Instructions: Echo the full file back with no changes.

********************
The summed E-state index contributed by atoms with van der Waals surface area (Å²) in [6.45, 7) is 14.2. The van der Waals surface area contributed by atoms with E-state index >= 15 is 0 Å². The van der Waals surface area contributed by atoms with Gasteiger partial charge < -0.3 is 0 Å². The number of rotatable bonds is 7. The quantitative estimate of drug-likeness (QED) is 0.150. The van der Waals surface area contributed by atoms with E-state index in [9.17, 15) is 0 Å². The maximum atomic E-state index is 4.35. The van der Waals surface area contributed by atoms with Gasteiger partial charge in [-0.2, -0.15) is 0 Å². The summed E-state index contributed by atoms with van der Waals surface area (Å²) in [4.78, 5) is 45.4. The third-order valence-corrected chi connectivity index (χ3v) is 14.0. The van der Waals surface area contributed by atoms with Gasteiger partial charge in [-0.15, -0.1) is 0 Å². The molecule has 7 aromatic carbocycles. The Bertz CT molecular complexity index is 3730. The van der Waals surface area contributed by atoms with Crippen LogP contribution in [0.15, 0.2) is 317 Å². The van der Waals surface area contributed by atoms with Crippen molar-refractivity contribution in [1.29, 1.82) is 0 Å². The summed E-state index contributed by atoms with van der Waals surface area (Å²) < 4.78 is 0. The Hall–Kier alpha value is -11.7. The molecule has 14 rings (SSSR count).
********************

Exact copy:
The summed E-state index contributed by atoms with van der Waals surface area (Å²) in [6.45, 7) is 14.2. The van der Waals surface area contributed by atoms with E-state index >= 15 is 0 Å². The van der Waals surface area contributed by atoms with Gasteiger partial charge < -0.3 is 0 Å². The number of rotatable bonds is 7. The quantitative estimate of drug-likeness (QED) is 0.150. The van der Waals surface area contributed by atoms with E-state index in [9.17, 15) is 0 Å². The maximum atomic E-state index is 4.35. The van der Waals surface area contributed by atoms with Gasteiger partial charge in [-0.2, -0.15) is 0 Å². The summed E-state index contributed by atoms with van der Waals surface area (Å²) in [4.78, 5) is 45.4. The third-order valence-corrected chi connectivity index (χ3v) is 14.0. The van der Waals surface area contributed by atoms with Gasteiger partial charge in [-0.15, -0.1) is 0 Å². The molecule has 7 aromatic carbocycles. The Bertz CT molecular complexity index is 3730. The van der Waals surface area contributed by atoms with Crippen LogP contribution in [0.15, 0.2) is 317 Å². The van der Waals surface area contributed by atoms with Crippen molar-refractivity contribution in [1.29, 1.82) is 0 Å². The summed E-state index contributed by atoms with van der Waals surface area (Å²) < 4.78 is 0. The Hall–Kier alpha value is -11.7. The molecule has 14 rings (SSSR count).